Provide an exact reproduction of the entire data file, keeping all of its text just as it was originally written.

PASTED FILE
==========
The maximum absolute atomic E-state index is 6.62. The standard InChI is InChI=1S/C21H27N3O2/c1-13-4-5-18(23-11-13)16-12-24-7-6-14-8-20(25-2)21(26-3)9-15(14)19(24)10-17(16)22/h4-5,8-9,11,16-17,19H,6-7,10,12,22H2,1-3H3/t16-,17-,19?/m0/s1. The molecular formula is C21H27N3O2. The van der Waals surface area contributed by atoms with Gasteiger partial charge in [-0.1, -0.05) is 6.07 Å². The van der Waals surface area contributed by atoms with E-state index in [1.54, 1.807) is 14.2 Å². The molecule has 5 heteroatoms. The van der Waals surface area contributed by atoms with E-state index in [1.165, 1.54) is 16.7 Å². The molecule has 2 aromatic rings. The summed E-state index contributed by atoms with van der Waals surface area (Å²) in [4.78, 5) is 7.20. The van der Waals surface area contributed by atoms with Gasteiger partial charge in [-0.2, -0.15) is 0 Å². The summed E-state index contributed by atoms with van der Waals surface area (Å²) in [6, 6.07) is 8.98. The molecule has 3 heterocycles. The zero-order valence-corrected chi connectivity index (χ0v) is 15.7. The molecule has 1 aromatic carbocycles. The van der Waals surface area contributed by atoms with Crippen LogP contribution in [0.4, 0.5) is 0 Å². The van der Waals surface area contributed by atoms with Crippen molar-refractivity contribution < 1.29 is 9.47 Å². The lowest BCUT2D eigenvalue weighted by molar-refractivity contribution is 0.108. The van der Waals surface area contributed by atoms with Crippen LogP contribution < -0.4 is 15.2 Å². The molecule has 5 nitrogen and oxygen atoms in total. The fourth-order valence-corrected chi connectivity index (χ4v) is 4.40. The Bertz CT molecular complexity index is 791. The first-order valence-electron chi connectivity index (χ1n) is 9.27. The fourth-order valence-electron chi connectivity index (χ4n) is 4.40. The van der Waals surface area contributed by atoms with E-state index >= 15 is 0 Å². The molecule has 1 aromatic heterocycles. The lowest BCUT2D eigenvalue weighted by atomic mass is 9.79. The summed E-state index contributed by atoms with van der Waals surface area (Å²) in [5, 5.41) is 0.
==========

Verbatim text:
The maximum absolute atomic E-state index is 6.62. The standard InChI is InChI=1S/C21H27N3O2/c1-13-4-5-18(23-11-13)16-12-24-7-6-14-8-20(25-2)21(26-3)9-15(14)19(24)10-17(16)22/h4-5,8-9,11,16-17,19H,6-7,10,12,22H2,1-3H3/t16-,17-,19?/m0/s1. The molecular formula is C21H27N3O2. The van der Waals surface area contributed by atoms with Gasteiger partial charge in [-0.1, -0.05) is 6.07 Å². The van der Waals surface area contributed by atoms with E-state index in [1.54, 1.807) is 14.2 Å². The molecule has 5 heteroatoms. The van der Waals surface area contributed by atoms with E-state index in [1.165, 1.54) is 16.7 Å². The molecule has 2 aromatic rings. The summed E-state index contributed by atoms with van der Waals surface area (Å²) in [4.78, 5) is 7.20. The van der Waals surface area contributed by atoms with Gasteiger partial charge in [-0.2, -0.15) is 0 Å². The summed E-state index contributed by atoms with van der Waals surface area (Å²) in [6, 6.07) is 8.98. The molecule has 3 heterocycles. The zero-order valence-corrected chi connectivity index (χ0v) is 15.7. The molecule has 1 aromatic carbocycles. The van der Waals surface area contributed by atoms with Crippen LogP contribution in [0.4, 0.5) is 0 Å². The van der Waals surface area contributed by atoms with Crippen molar-refractivity contribution < 1.29 is 9.47 Å². The lowest BCUT2D eigenvalue weighted by molar-refractivity contribution is 0.108. The van der Waals surface area contributed by atoms with Crippen LogP contribution < -0.4 is 15.2 Å². The molecule has 5 nitrogen and oxygen atoms in total. The fourth-order valence-corrected chi connectivity index (χ4v) is 4.40. The Bertz CT molecular complexity index is 791. The first-order valence-electron chi connectivity index (χ1n) is 9.27. The fourth-order valence-electron chi connectivity index (χ4n) is 4.40. The van der Waals surface area contributed by atoms with E-state index >= 15 is 0 Å². The molecule has 1 aromatic heterocycles. The lowest BCUT2D eigenvalue weighted by atomic mass is 9.79. The summed E-state index contributed by atoms with van der Waals surface area (Å²) in [5, 5.41) is 0.